I have been searching for a Mustang Bass or Musicmaster Bass with the medium scale length for months now, but the prices just didn’t seem realistic. Well, problem solved. I just found this 1962 Re-issue Fender Jazz Bass imported direct from Japan with a medium scale neck! This model is not for sale in the US and was sent over from a dealer in Japan called IshiBashi. It’s weight and 30″ scale is perfect for me. The quality equals or surpasses most American Fenders that I’ve seen lately and the Re-issue is as accurate as can be.
One of my favorite sounding lap steels. I bought it from Bob Campbell Sr. many moons ago. It has a Fender Mustang looking pickup that really sings, right out of the case. My “Go To” Lap Steel. It’s pictured with even an older Fender Electro steel signed in the body cavity by Leo himself. (As with all posts, Click the Pic to enlarge.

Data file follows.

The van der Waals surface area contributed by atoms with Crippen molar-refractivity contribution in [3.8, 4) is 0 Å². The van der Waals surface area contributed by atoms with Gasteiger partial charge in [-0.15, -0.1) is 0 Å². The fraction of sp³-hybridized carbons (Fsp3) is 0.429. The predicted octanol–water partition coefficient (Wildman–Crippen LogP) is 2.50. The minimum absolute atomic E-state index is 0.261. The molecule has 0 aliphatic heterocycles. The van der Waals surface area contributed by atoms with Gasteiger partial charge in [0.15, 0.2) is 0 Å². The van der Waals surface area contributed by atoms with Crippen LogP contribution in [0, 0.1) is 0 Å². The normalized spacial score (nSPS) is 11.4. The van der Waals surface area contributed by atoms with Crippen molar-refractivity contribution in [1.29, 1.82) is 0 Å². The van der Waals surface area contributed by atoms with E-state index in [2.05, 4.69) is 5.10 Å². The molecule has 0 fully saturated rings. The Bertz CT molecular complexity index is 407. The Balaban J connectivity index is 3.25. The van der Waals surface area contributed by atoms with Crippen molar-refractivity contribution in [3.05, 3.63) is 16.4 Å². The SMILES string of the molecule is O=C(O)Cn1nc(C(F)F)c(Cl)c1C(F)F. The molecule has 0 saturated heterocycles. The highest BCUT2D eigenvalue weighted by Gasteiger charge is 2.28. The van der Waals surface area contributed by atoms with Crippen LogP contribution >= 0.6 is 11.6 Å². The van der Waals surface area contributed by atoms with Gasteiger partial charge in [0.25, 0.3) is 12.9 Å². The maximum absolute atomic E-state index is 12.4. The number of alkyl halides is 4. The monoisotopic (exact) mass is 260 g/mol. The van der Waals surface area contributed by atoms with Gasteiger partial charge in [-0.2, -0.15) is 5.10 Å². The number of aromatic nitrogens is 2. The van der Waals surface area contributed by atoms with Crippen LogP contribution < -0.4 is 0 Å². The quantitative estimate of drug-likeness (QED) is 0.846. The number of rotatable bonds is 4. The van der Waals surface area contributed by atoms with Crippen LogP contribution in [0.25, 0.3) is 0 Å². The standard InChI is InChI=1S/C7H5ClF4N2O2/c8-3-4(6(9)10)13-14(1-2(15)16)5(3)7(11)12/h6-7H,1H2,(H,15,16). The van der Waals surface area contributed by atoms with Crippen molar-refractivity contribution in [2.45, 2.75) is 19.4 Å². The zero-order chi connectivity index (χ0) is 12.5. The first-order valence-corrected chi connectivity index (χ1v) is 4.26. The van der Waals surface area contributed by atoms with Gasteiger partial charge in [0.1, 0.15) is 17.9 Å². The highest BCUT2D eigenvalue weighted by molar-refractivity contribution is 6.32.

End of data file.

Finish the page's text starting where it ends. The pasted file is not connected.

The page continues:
From 1984 to 1987 Japan made re-issues are as historically accurate as can be. I should know, as I’ve owned both the original American made 60’s guitars that they are modeled after and the re-issues that I collect now. As Fender ceased US production in the mid 80’s to move from Fullerton to Corona, CA, the Japanese re-issues were shipped here to meet demands. Pictured here are 3 Tele’s from that era. The red ’85 is new to me and is very hot with Schaller pickups and a 6 piece heavy mass bridge that rings true.